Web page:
Feature: The Bank and I: Living with Your Private Bank
For everyone, the realization comes differently.
“I know for me it was a strange feeling,” explains a California businessman. “I had just sold a company, and this fax came over the line telling me that X millions of dollars had been deposited into my account. I had always been concerned with running my business, and all of a sudden I realized that all of these numbers represented a new kind of responsibility—to my remaining employees, my family, my children, my children’s children.”
Wealth can be overwhelming. While members of families with multigenerational wealth grapple with decision making and the impact of those decisions on the next generation, newly successful individuals must protect the wealth they’ve built—no easy task, to be sure, when one considers that if it is improperly handled, their grandchildren may inherit only 25 cents on every dollar left to them as a result of taxes and fees.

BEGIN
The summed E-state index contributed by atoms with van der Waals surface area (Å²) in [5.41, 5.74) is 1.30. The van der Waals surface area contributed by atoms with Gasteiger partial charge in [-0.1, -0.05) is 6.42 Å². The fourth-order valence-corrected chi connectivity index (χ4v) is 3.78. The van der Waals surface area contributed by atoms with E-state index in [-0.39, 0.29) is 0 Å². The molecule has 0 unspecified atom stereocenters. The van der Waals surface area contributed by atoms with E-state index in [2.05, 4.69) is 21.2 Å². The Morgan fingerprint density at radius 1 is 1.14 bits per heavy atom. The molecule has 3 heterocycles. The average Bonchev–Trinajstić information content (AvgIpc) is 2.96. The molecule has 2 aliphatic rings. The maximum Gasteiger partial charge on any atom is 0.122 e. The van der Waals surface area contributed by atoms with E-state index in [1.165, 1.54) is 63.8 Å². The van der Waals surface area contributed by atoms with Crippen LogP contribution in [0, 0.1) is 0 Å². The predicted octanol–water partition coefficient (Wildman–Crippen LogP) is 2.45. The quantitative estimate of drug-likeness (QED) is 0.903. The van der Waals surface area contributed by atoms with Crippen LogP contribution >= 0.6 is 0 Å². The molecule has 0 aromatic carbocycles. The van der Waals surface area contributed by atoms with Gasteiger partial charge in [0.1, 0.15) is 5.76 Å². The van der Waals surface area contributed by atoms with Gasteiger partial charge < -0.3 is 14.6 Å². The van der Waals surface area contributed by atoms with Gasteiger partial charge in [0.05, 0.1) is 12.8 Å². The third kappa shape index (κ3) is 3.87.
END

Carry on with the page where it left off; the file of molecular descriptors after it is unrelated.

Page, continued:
Wealth must be managed, its power harnessed and placed in the service of both your financial goals and your personal ones. And to assist you in fulfilling this lofty mission, you have your private bank. The method by which you consummated this relationship, only you know. The bank may have handled your family’s affairs for years. Perhaps a friend referred you. Perhaps your own bank, sensing a shift in the winds of your fortune, decided that, after so many years of your faithful patronage, their wealth management division should take you to lunch. Perhaps a dozen banks invited you to a series of lunches at which you nibbled salads composed of embryonic vegetables, sipped Montrachet, and finally chose, in a delirium of solicitousness, the right bank for you.